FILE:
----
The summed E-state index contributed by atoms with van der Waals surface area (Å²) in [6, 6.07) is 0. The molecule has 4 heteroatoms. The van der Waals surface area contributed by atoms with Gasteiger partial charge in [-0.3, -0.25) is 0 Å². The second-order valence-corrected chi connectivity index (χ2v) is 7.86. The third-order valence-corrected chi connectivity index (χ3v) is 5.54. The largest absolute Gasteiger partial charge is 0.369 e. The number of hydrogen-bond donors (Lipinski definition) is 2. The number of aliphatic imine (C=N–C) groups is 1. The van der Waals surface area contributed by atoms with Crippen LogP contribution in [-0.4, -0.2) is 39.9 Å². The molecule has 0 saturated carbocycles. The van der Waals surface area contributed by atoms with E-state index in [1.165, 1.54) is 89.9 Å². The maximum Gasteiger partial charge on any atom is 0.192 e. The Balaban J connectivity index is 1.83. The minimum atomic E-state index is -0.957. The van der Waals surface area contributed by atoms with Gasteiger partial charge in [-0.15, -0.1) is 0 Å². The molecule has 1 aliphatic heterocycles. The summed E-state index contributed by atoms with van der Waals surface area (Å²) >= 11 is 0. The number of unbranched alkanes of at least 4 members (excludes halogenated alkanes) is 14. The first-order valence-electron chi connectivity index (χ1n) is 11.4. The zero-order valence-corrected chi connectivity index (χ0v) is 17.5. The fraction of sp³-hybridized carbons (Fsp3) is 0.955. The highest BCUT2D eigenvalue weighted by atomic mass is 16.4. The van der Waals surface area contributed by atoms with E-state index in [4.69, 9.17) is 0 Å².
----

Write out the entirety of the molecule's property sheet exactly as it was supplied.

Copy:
The summed E-state index contributed by atoms with van der Waals surface area (Å²) in [6, 6.07) is 0. The molecule has 4 heteroatoms. The van der Waals surface area contributed by atoms with Gasteiger partial charge in [-0.3, -0.25) is 0 Å². The second-order valence-corrected chi connectivity index (χ2v) is 7.86. The third-order valence-corrected chi connectivity index (χ3v) is 5.54. The largest absolute Gasteiger partial charge is 0.369 e. The number of hydrogen-bond donors (Lipinski definition) is 2. The number of aliphatic imine (C=N–C) groups is 1. The van der Waals surface area contributed by atoms with Crippen LogP contribution in [-0.4, -0.2) is 39.9 Å². The molecule has 0 saturated carbocycles. The van der Waals surface area contributed by atoms with E-state index in [1.165, 1.54) is 89.9 Å². The maximum Gasteiger partial charge on any atom is 0.192 e. The Balaban J connectivity index is 1.83. The minimum atomic E-state index is -0.957. The van der Waals surface area contributed by atoms with Gasteiger partial charge in [-0.15, -0.1) is 0 Å². The molecule has 1 aliphatic heterocycles. The summed E-state index contributed by atoms with van der Waals surface area (Å²) >= 11 is 0. The number of unbranched alkanes of at least 4 members (excludes halogenated alkanes) is 14. The first-order valence-electron chi connectivity index (χ1n) is 11.4. The zero-order valence-corrected chi connectivity index (χ0v) is 17.5. The fraction of sp³-hybridized carbons (Fsp3) is 0.955. The highest BCUT2D eigenvalue weighted by atomic mass is 16.4. The van der Waals surface area contributed by atoms with E-state index in [4.69, 9.17) is 0 Å².